Senior Research Fellow, CJJR
The following are the overall goals for the sites participating in the Crossover Youth Practice Model:
- A reduction in the number of youth placed in out-of-home care
- A reduction in the use of congregate care
- A reduction in the disproportionate representation of children of color
- A reduction in the number of youth crossing over and becoming dually-involved
In an effort to achieve the overall goals of the Crossover Youth Practice Model, the following process and practice measures have been developed:
- A reduction in the number of youth re-entering child welfare from juvenile justice placements
- A reduction in the penetration of juvenile justice by foster youth
- A reduction in the use of out-of-home placements
- A reduction in the use of congregate care as a placement
- A reduction in the use of pre-adjudication detention
- A reduction in the rate of recidivism
- An increase in the use of inter-agency information sharing
- An increase in the inclusion of family voice in decision making
- An increase in youth and parent satisfaction with the process
- An increase in the use of joint assessment
The video, “Prince George’s County CYPM Implementation,” captures the voices of members of the Prince George’s County, MD Crossover Youth Practice Model (CYPM) team as they discuss their roles in institutionalizing this system change process for the benefit of crossover youth in their community. Watch now!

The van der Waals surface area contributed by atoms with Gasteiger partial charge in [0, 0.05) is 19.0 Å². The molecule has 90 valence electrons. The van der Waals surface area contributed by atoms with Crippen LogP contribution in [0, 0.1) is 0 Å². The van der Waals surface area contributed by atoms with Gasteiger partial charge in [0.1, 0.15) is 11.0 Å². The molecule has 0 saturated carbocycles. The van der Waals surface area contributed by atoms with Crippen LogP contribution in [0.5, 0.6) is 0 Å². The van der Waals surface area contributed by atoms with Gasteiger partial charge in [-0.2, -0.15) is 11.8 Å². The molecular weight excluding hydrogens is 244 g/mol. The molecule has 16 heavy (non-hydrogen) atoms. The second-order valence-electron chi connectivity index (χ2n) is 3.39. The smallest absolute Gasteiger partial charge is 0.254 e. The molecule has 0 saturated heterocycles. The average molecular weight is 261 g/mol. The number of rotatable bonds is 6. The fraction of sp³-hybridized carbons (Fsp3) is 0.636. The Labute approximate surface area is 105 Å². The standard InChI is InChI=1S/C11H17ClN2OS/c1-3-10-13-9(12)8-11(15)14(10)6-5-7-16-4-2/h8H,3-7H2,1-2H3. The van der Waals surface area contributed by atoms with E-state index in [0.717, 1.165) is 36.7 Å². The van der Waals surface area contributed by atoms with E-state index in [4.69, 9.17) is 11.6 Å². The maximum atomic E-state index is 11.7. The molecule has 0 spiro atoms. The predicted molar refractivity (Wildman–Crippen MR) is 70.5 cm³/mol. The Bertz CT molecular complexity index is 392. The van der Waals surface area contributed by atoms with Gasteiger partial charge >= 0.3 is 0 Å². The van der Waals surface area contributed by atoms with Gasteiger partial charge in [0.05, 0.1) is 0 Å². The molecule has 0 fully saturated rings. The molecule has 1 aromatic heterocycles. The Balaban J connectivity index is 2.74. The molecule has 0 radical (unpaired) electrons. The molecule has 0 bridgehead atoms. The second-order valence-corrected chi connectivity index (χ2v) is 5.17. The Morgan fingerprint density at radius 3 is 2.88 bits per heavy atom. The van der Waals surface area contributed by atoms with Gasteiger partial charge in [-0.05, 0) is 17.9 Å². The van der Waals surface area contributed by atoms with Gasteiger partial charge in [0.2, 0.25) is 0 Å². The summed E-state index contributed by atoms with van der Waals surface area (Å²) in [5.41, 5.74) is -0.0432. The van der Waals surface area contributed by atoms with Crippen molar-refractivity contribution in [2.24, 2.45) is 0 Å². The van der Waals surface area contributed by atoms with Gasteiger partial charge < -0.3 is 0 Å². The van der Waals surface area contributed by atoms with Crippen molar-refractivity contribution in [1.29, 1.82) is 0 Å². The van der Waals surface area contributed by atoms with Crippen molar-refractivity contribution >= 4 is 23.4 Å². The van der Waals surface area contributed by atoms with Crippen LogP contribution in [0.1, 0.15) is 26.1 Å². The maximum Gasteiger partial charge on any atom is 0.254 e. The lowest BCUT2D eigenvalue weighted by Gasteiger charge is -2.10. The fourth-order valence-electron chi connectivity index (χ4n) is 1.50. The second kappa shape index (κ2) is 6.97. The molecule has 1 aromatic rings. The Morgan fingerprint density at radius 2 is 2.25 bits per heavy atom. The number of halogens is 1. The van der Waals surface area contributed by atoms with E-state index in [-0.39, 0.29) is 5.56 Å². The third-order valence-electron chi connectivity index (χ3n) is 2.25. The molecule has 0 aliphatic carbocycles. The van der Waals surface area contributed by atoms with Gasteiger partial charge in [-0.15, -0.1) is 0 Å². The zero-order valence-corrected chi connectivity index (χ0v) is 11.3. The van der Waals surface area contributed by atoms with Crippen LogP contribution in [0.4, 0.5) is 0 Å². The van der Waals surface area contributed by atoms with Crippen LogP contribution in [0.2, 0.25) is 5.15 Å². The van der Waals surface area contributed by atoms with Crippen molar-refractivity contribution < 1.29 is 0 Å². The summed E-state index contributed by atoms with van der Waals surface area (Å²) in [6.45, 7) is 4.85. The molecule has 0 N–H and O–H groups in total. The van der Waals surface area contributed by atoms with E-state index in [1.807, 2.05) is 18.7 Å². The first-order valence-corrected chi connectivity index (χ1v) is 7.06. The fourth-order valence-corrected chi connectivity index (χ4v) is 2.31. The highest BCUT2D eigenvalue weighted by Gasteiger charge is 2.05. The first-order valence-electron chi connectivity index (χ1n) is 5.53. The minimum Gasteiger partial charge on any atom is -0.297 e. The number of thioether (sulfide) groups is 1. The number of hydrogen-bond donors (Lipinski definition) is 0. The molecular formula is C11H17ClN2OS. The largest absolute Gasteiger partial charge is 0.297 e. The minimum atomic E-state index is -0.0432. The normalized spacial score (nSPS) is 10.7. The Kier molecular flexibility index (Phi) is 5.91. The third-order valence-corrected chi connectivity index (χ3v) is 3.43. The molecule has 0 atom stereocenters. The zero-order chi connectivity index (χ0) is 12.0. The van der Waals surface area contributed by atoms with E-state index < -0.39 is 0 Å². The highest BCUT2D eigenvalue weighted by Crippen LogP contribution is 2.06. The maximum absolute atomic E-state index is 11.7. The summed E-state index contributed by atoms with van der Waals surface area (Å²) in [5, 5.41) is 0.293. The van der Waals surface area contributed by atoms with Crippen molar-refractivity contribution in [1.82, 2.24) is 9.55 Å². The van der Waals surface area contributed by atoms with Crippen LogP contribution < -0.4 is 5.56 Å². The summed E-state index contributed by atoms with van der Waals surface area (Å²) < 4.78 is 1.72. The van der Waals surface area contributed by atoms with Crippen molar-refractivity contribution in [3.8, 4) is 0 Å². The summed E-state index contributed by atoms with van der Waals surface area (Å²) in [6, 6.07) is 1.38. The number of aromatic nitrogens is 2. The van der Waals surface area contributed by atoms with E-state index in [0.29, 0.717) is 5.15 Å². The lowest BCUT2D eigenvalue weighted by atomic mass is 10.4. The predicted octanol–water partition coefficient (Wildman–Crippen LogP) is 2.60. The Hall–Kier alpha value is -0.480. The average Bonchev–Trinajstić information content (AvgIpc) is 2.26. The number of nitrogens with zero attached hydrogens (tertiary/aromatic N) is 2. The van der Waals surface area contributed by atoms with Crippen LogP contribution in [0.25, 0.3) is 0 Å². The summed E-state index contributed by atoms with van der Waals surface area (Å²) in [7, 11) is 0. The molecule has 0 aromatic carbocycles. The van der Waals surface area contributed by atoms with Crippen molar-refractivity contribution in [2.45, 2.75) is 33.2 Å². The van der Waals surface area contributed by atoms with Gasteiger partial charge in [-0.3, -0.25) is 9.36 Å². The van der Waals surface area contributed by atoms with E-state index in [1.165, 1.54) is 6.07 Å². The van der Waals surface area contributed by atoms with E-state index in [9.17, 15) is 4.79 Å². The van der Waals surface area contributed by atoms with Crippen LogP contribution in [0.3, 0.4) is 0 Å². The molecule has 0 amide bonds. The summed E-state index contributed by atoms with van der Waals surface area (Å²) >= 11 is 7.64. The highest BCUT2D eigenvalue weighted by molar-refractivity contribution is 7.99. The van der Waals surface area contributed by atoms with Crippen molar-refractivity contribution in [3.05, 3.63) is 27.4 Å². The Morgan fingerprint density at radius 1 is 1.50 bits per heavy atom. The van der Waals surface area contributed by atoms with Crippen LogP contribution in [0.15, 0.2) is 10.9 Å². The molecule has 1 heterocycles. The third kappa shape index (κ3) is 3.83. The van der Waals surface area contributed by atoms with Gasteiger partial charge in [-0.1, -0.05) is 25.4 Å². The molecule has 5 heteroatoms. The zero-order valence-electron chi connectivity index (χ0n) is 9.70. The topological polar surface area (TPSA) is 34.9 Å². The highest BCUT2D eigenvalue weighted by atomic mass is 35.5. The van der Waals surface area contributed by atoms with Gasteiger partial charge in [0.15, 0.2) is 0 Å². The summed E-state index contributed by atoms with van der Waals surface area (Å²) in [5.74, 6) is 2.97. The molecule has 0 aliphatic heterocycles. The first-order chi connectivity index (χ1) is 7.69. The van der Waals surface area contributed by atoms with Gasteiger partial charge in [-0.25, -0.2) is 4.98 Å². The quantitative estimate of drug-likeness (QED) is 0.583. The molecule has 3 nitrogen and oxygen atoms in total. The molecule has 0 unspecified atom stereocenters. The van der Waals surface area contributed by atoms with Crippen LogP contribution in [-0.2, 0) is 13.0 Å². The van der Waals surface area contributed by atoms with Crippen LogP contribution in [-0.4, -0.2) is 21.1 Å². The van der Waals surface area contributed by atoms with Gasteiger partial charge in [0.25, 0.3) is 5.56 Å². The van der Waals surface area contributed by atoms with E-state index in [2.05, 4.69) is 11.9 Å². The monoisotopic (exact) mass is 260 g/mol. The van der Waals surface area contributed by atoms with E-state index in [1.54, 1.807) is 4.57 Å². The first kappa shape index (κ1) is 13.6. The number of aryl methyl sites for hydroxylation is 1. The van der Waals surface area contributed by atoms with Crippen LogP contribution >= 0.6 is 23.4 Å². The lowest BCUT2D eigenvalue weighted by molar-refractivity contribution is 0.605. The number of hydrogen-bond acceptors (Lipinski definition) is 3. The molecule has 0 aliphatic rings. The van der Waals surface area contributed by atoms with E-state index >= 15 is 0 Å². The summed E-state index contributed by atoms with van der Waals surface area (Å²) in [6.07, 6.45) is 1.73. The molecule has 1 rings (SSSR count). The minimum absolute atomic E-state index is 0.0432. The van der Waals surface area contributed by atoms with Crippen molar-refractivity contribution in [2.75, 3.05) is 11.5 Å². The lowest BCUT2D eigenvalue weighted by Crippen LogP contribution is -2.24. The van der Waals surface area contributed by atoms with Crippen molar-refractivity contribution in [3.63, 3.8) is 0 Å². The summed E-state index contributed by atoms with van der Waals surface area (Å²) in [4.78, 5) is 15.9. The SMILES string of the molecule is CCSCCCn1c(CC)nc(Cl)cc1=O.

Prince George’s County, Maryland CYPM Implementation Team
- Honorable Sheila Tillerson Adams, Administrative Judge
- Honorable Cathy Serrette, Family Division Coordinating Judge
- Honorable Larnzell Martin, Jr, Model Court Judge
- Kristin Hileman-Adams, Family Magistrate
- Althea Jones, Family Magistrate
- Yvonne Robinson, Chief of the Juvenile Division
- Milton McIver, Attorney, Office of Law
- Patricia Waldman, Attorney, Legal Aid
- Walter Jackson, Deputy Assistant Director for Child, Adult and Family Services, Department of Social Services
- Stacy Reid Swain, Assistant Director for Child, Adult and Family Services, Department of Social Services
- Ken Wardlaw, Attorney, Office of the Public Defender
- Evan Wilson, Attorney, Office of the Public Defender
- Kwabena Tuffour, Assistant Regional Director, Department of Juvenile Services
- Kayla Pierce, Assistant Regional Director, Department of Juvenile Services
“The CYPM initiative in our community has served as a great tool in working with youth in the Dallas area. The initiative has opened lines of communication which previously have been limited or almost nonexistent, with our local CPS community partner. Not only has the communication improved tremendously, but quality and substantive dialogue has been achieved when working cases of youth involved in both systems. In addition, this dialogue has also afforded the opportunity for the respective agencies to truly understand the goals and objectives guiding the daily decisions when working with youth. We are still working to enhance this initiative here locally, and have already incorporated specialized case management staff, as we move forward to implement other processes and protocols that the CYPM brings. To this point, everything coming from our CYPM commitment and involvement has been positive and we truly look forward to us incorporating more of the model in our community.”